Merkel, Rehn Warn Against “Debt Fueled” Growth

The German chancellor and Europe’s top economic official caution against more borrowing.

Both Europe’s top economic official and German chancellor Angela Merkel warned eurozone governments this week against further borrowing to pay for stimulus measures.

“We cannot solve this crisis by piling new debt on top of old debt which is already damaging our economic growth prospects,” Olli Rehn, Europe’s commissioner for economic and monetary affairs, said in panel presentation at a conference in Tallinn, the capital of Estonia which adopted the common currency in January of this year.

Merkel told the Hamburger Abendblatt earlier in the week that Europe had to “get away from the idea that it always costs money to get economic growth.”

She reiterated that sentiment in parliament in Thursday. “Growth through structural reforms is sensible, important and necessary,” according to Merkel.

Growth on credit would just push us right back to the beginning of the crisis and that is why we should not and will not do it.

The German leader suffered a setback the next day when the left-wing majority in the upper chamber of parliament rejected her plan to reduce income taxes by €6 billion next year.

The ruling German conservative and liberal parties have not had a majority in the Bundesrat since May 2010. Socialist and Green parties in opposition are increasingly critical of their austerity agenda. Social Democratic Party leader Frank-Walter Steinmeier urged the government two months ago to enact “additional measures to promote economic growth.” His party has been emboldened by socialist François Hollande’s election win in France.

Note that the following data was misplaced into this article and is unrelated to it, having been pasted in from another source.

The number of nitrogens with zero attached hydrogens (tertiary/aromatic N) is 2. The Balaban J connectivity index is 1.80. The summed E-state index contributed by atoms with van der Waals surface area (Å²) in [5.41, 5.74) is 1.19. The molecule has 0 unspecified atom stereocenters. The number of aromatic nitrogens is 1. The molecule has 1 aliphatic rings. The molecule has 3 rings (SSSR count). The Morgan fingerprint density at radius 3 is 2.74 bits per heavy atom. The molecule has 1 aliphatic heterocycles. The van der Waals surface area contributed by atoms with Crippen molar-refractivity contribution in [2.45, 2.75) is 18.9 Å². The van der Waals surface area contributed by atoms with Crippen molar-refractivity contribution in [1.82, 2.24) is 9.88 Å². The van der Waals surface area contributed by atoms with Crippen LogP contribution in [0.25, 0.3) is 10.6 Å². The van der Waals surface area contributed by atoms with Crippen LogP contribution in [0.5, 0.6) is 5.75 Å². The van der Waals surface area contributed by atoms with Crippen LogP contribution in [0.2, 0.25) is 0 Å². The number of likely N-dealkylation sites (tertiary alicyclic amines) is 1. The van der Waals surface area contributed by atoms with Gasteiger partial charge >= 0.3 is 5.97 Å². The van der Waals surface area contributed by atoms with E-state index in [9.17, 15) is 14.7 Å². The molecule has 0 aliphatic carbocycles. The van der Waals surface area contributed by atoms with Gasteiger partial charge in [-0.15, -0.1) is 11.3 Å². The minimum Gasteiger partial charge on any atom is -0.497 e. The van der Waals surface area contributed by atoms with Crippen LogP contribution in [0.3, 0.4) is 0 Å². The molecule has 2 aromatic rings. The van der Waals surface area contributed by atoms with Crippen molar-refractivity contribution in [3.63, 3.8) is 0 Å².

Merkel’s and Rehn’s warnings were clearly aimed at preempting the newly-elected French president’s push for a growth pact that would enable national governments to spend more freely to stimulate economic activity. Hollande has been critical of the strict fiscal rules that were enshrined in a European treaty in December.

Eurozone governments have now to submit their spending plans to the European Commission for approval. If they fail to adhere to the deficit cap of 3 percent of gross domestic product, the commission drafts an alternative budget. Countries that do not implement it could be subject to a fine.

Rehn, whose department is the recipient of governments’ budget proposals, insisted that Europe stays the course. He added, “we are suffering from a very high level of public debt which has increased from 60 percent on average to 90 percent in Europe.” Particularly in the periphery of the single currency area, countries have racked up enormous debts.

“The only sustainable path,” said Merkel, “is to accept that getting over the crisis is a long, strenuous process which will only succeed if we tackle the causes of the crisis which are the horrendous debt and the lack of competitiveness of some eurozone states.”

In conjunction with debt and deficit limits, the Germans have sought to enhance competitiveness across the eurozone with lower taxes, liberalizations and labor market reforms.

Greece, Italy and Spain have made progress in these areas but say that they need more time for fiscal consolidation and more flexibility on the part of the European Central Bank to finance their deficit spending before they’re able to balance their budgets. The Germans are highly critical of this proposition because it would drive up inflation.